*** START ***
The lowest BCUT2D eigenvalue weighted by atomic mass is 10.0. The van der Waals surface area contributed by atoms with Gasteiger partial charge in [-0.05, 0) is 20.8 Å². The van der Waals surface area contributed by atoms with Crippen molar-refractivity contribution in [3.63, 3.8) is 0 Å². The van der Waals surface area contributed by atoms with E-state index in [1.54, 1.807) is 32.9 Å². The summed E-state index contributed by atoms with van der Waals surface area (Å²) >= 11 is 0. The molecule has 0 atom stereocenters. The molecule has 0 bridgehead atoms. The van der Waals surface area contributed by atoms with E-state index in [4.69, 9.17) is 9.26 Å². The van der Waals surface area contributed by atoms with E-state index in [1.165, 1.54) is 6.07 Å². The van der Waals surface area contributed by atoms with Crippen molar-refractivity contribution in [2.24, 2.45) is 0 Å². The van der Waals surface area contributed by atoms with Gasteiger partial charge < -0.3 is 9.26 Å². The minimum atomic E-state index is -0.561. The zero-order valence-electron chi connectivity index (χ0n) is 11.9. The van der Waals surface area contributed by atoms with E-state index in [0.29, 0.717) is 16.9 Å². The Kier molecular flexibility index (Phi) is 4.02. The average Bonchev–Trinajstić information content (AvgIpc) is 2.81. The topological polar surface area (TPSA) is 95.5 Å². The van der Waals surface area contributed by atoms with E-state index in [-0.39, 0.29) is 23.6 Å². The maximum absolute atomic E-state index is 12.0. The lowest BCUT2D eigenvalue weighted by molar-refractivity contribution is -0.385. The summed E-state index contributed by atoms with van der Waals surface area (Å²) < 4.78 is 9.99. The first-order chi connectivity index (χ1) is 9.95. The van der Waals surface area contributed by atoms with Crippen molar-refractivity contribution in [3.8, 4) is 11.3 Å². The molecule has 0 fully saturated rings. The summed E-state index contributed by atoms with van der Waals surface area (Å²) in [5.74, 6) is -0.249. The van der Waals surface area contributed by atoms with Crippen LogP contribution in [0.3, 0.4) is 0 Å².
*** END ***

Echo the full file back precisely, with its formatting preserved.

The lowest BCUT2D eigenvalue weighted by atomic mass is 10.0. The van der Waals surface area contributed by atoms with Gasteiger partial charge in [-0.05, 0) is 20.8 Å². The van der Waals surface area contributed by atoms with Crippen molar-refractivity contribution in [3.63, 3.8) is 0 Å². The van der Waals surface area contributed by atoms with E-state index in [1.54, 1.807) is 32.9 Å². The summed E-state index contributed by atoms with van der Waals surface area (Å²) >= 11 is 0. The molecule has 0 atom stereocenters. The molecule has 0 bridgehead atoms. The van der Waals surface area contributed by atoms with E-state index in [4.69, 9.17) is 9.26 Å². The van der Waals surface area contributed by atoms with E-state index in [1.165, 1.54) is 6.07 Å². The van der Waals surface area contributed by atoms with Crippen molar-refractivity contribution in [2.24, 2.45) is 0 Å². The van der Waals surface area contributed by atoms with Gasteiger partial charge < -0.3 is 9.26 Å². The minimum atomic E-state index is -0.561. The zero-order valence-electron chi connectivity index (χ0n) is 11.9. The van der Waals surface area contributed by atoms with E-state index in [0.29, 0.717) is 16.9 Å². The Kier molecular flexibility index (Phi) is 4.02. The average Bonchev–Trinajstić information content (AvgIpc) is 2.81. The topological polar surface area (TPSA) is 95.5 Å². The van der Waals surface area contributed by atoms with E-state index in [-0.39, 0.29) is 23.6 Å². The maximum absolute atomic E-state index is 12.0. The lowest BCUT2D eigenvalue weighted by molar-refractivity contribution is -0.385. The summed E-state index contributed by atoms with van der Waals surface area (Å²) < 4.78 is 9.99. The first-order chi connectivity index (χ1) is 9.95. The van der Waals surface area contributed by atoms with Crippen molar-refractivity contribution in [3.8, 4) is 11.3 Å². The molecule has 0 fully saturated rings. The summed E-state index contributed by atoms with van der Waals surface area (Å²) in [5.74, 6) is -0.249. The van der Waals surface area contributed by atoms with Crippen LogP contribution in [0.3, 0.4) is 0 Å².